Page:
Boreal

Teach Your Children Well

Afterword

For Adults Only

The practice of teaching children to accept a doctrine uncritically, a definition of indoctrination, is the primary vocation of religious schools in general, and madrassas in particular.

Of course, most religious schools, with the exception of Islamic schools on the Wahhabi model, don't set out to teach children to hate those who don't practice their brand of religion; quite the opposite.

Yet, that is very much the outcome if we look at the wars, both declared and undeclared, that are being fought today by so-called "holy" warriors who feel morally justified in slaughtering those Allah holds in such contempt, along with their children, and being rewarded with Paradise for doing so.

What could be more right, doing what Allah would do if He was here, ridding the world of those who will not submit to His Will.

Conscientious and informed adults from every mainstream religion can be counted upon to find a quote from their god where he expresses tolerance, love and respect for those who follow the wrong religion.

Adults can interpret the words of their god to show Him (or Her) as being a charitable, accepting deity, even towards those who don’t acknowledge His or Her existence or omnipotence. But what about a child in a madrassa for instance, who is compelled to memorize passages which sanction the most horrible and pitiless treatment of those who don't believe what his teachers tell him is the word of the MAN Himself.

The Koran does not deal in shades of grey and neither does a child’s imagination. What is a child to make of the violent, horrific and downright sadistic verses where Allah takes obvious pleasure in describing in excruciating detail the pain he will inflict on sinners and unbelievers once they have crossed over into His Dominion?

Add to the Koran's horrific vision of Hell and the people on fire therein His equally nightmarish revelations about Judgement Day (which those who die killing the unbelievers on His behalf will avoid);

• His constant, merciless condemnation of unbelievers;

• His recommendation that those who oppose Islam are “to be killed, crucified, have their hands and feet cut off on opposite sides, or to be banished from the land (5:33)”;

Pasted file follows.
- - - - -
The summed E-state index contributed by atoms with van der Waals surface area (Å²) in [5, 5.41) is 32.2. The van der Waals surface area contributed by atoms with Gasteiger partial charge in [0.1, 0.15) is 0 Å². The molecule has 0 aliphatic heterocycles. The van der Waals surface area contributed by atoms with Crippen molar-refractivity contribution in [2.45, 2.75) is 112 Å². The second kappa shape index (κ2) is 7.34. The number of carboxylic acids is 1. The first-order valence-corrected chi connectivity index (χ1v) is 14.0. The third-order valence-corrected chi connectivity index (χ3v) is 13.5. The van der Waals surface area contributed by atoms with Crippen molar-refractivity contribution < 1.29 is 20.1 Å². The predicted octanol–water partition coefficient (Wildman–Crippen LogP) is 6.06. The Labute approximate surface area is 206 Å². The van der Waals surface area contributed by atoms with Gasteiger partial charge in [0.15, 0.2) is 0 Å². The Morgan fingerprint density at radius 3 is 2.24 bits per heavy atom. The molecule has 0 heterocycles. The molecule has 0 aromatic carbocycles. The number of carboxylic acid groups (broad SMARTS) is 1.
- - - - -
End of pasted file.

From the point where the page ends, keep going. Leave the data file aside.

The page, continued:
• His deprecating remarks about women and girls;

• His condoning of spousal abuse and sexual battery and the confinement and close surveillance of wives and young women;

• His views on justice which favour retaliation in kind, the payment of blood money and mutilation over forgiveness and rehabilitation;

• His approval of slavery, the keeping of concubines and polygamy;

• His salacious description of heaven as a place where Muslim men will be popping hymens for an eternity while laughing at the unbelievers roasting in His Hell below;

and you have a book that, in my opinion, should have For Adults Only written all over it.

Children cannot appreciate that omnipotent beings are somewhat insecure in their omnipotence and are prone to exaggeration and hyperbole, and that their words cannot always be taken literally.

This is especially true of the Koran which the believers are expected to attempt to memorize in its entirety. Repetition is the key i.e. learning by rote, and this is the usual  method used in madrassas to make an indelible impression of the Word of Allah on a child's mind.

Somali-born Ayaan Hirsi Ali, ex-Muslim, former member of the Dutch parliament, friend and collaborator of the regretted Dutch filmmaker Theo van Gogh, author of Infidel and The Caged Virgin (books mainly about Islam’s treatment of women), argues that if the West is to have a chance of defeating Islamic fundamentalism it must outlaw madrassas.

Religion is part of our history, all our histories, and should be part of a school's curriculum and that includes non-denomination schools, but not during what we refer to in Canada as the elementary and junior high school years.

The Old Testament in the original is not a children's book; even less so the Koran. Also, unlike the Koran, the Bible is meant to be studied and reflected upon, not memorized by rote and acted upon, which means a Bible teacher can chose passages from a book that is approximately ten times the size of the Koran in words (the 791,328 words or so King James version) that are appropriate for the age of his or her audience.

The long term effects of children being exposed to the raw hate and violence of the Koran that is part of a typical madrassa's curriculum is something with which we should all be concerned, believers and unbelievers alike.